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(Photo: Chapel of the Ascension at the summit of the Mt. of Olives, Jerusalem, Israel. By Adriatikus. <a href="https://creativecommons.org/licenses/by-sa/3.0/us/">CC-BY-SA-3.0</a>, via Wikimedia Commons.)

(Photo: Chapel of the Ascension at the summit of the Mt. of Olives, Jerusalem, Israel. By Adriatikus. CC-BY-SA-3.0, via Wikimedia Commons.)

Jesus’ earthly ministry ends with his ascension to heaven in Luke 24. It’s here that we find an answer to that question.

When Jesus rose from the dead he was at the same time solid flesh and bones, definitely not a ghost, but also able to appear and disappear at will, eventually ascending into heaven. What sort of body did he have?

The apostle Paul spends all of 1 Corinthians 15 working this out, and even after all he writes, it’s still a mystery. In the resurrection, God creates something new, no longer subject to death, out of what has passed away.

“But Christ has indeed been raised from the dead, the firstfruits of those who have fallen asleep. For since death came through a man, the resurrection of the dead comes also through a man. For as in Adam all die, so in Christ all will be made alive.” (1 Corinthians 15:20–22)

At the end of the book of Revelation, heaven and earth will be joined together. This new creation, this new resurrected body we will receive, will belong in this new world, God’s eternal kingdom.
You understand exactly what Christ’s resurrected body was now, right? Don’t worry, I don’t either, and neither did Jesus’ disciples. So in his final days on earth, Jesus gave us very practical directions on how to proceed.

“‘This is what is written: The Christ will suffer and rise from the dead on the third day, and repentance and forgiveness of sins will be preached in his name to all nations, beginning at Jerusalem.’” (Luke 24:46–47 NIV)

“‘All authority in heaven and on earth has been given to me. Therefore go and make disciples of all nations, baptizing them in the name of the Father and of the Son and of the Holy Spirit, and teaching them to obey everything I have commanded you. And surely I am with you always, to the very end of the age.’” (Matthew 28:18–20)

From the time of the Fall in Genesis 3 and the covenant with Abraham in Genesis 12, the Bible has looked forward to a time when God would act to fulfill His covenant promises and would bring the world He created back into the embrace of His saving, healing love. Now, because Jesus has been crucified and resurrected, new creation is here. It is time for all of the world to encounter God’s saving, healing love.

(Photo: Jesus with the Twelve Apostles. A fresco from Cappadocia. Public Domain, via Wikimedia Commons.)

(Photo: Jesus with the Twelve Apostles. A fresco from Cappadocia. Public Domain, via Wikimedia Commons.)

When we think about God’s love and “repentance and forgiveness of sins” we’re usually thinking about me particularly turning from sin and living in God’s wonderful forgiveness. But there is more to this mission of repentance and forgiveness than that. Central to what it means to be a Christian is a focus on the redemption of the world.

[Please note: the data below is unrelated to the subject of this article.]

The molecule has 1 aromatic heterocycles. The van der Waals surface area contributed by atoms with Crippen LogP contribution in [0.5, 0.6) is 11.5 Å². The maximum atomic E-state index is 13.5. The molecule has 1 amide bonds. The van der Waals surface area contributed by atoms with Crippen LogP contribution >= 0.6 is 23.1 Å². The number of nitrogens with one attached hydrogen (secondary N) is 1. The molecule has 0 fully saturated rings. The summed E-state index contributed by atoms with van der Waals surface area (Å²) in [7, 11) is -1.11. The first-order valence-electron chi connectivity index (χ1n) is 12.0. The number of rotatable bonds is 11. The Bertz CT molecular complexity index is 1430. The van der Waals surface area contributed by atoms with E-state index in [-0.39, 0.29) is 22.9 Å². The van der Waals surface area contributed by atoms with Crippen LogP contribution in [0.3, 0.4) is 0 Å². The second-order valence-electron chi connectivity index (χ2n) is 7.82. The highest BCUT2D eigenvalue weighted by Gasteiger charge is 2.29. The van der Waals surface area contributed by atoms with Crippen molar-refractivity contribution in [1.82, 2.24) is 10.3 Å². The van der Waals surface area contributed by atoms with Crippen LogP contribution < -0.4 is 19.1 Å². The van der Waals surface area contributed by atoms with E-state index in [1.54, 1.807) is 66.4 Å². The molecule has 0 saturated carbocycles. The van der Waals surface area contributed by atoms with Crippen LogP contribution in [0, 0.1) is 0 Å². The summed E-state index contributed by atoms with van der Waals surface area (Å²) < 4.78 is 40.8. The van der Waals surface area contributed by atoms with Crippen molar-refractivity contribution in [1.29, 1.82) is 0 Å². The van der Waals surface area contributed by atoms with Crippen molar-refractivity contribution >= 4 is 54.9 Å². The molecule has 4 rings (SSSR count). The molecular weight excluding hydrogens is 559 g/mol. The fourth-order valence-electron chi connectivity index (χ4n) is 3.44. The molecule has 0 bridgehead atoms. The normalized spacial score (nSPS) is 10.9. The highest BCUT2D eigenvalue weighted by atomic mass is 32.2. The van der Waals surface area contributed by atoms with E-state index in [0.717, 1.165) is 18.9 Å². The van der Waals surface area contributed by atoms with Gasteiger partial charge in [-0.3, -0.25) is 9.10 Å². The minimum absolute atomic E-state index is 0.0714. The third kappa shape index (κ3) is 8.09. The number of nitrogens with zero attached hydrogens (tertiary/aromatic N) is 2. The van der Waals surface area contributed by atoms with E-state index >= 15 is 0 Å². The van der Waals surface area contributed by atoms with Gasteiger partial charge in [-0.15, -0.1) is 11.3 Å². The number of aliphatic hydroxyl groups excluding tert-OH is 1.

We don’t have to look far to see the continuing effects of the Fall (Genesis 3) in our world. As you encounter conflicts in life, remember that as a Christian you live under the effects of Christ’s finished work and dwell in the peace brought through his risen life.

In earthly conflicts, it is impossible to say that one side is entirely responsible for the evil while the other is a completely innocent victim. As followers of Jesus, and members of his body, the Church, we are here to spread the message that the only way forward in any conflict, no matter the scale, is repentance and forgiveness. Only in Christ, through his death and resurrected life, do we find true, eternal peace, redemption, and restoration. May my life and your’s bring that reality into our communities every day.

What kind of changes can repentance and forgiveness lead to, both personally and nationally?

How are you and the body of Christ in your community participating in the mission Jesus has given to us?

“I declare to you, brothers, that flesh and blood cannot inherit the kingdom of God, nor does the perishable inherit the imperishable. Listen, I tell you a mystery: We will not all sleep, but we will all be changed— in a flash, in the twinkling of an eye, at the last trumpet. For the trumpet will sound, the dead will be raised imperishable, and we will be changed. For the perishable must clothe itself with the imperishable, and the mortal with immortality. When the perishable has been clothed with the imperishable, and the mortal with immortality, then the saying that is written will come true: ‘Death has been swallowed up in victory.’

‘Where, O death, is your victory? Where, O death, is your sting?’ The sting of death is sin, and the power of sin is the law. But thanks be to God! He gives us the victory through our Lord Jesus Christ.

Therefore, my dear brothers, stand firm. Let nothing move you. Always give yourselves fully to the work of the Lord, because you know that your labor in the Lord is not in vain.” (1 Corinthians 15:50–58 NIV)

(Photo: The ascension rock in the Chapel of the Ascension on the Mount of Olives, Jerusalem.  This rock is said to bear the imprint of the right foot of Jesus as he ascended and is venerated as the last point on earth touched by the incarnate Christ. By Adriatikus. <a href="https://creativecommons.org/licenses/by-sa/3.0/us/">CC-BY-SA-3.0</a>, via Wikimedia Commons.)

(Photo: The ascension rock in the Chapel of the Ascension on the Mount of Olives, Jerusalem. This rock is said to bear the imprint of the right foot of Jesus as he ascended and is venerated as the last point on earth touched by the incarnate Christ. By Adriatikus. CC-BY-SA-3.0, via Wikimedia Commons.)